Image Processing Reference
Smoothing or softening the image with a little blurring might remove some noise artifacts
and lead to better coding. But that may reduce the bit rate a little, since the coding of sharp
edges requires high-frequency coefficients to be included in the coded output. It is impor-
tant to understand how edges work in digital imaging before we can make informed deci-
sions about how to optimize them for compression.
If you are working on edges, apply the correction just to the luma channel. The
chroma channels can remain untreated unless the distortion is gross.
The slew rate is the capacity of your input circuits to adjust to a sudden and drastic change
in the intensity levels. If the slew rate is insufficient, the edges will become blurred. Figure
34-10 shows two slew-rate scenarios; one depicts going from black to white and the other
from gray to white. The slewing distance may be different, but because of the edge, the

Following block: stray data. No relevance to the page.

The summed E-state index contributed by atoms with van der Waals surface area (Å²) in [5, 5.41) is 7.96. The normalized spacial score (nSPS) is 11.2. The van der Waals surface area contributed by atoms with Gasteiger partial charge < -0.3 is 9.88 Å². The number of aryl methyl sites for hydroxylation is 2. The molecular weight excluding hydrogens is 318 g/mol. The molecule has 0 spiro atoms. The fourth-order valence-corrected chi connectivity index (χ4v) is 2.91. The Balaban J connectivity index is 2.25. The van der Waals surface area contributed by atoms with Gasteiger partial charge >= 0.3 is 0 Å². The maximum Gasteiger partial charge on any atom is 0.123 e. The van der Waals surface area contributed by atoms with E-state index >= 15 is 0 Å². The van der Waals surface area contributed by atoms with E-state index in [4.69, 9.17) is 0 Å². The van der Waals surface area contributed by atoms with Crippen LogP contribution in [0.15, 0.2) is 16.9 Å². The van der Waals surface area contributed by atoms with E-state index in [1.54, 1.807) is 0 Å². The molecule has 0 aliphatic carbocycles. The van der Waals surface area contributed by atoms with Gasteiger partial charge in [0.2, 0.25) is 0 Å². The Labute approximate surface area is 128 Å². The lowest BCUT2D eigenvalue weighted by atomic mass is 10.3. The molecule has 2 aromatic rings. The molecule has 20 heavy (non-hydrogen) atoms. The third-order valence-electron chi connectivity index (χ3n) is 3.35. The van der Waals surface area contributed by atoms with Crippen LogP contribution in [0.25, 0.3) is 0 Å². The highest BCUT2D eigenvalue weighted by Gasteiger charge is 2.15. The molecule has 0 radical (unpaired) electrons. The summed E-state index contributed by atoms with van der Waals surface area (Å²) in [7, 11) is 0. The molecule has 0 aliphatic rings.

slewing rate is just as fast because of the sharp transition. It is only the excursion that is
A poor slew rate will look as if the picture is blurred in the horizontal direction and
fine detail may be lost altogether. Thin vertical lines, for example, just disappear alto-
gether. This is evidenced in the example waveforms shown in Figure 34-11.
Applying additional filtering may control the sharpness of the detail in the video. But you
need to be careful to avoid overshooting. There are several artifacts that are undesirable,
and the wrong sharpness-filter settings will actually make your compression less effective.
Figure 34-10 Slew rate.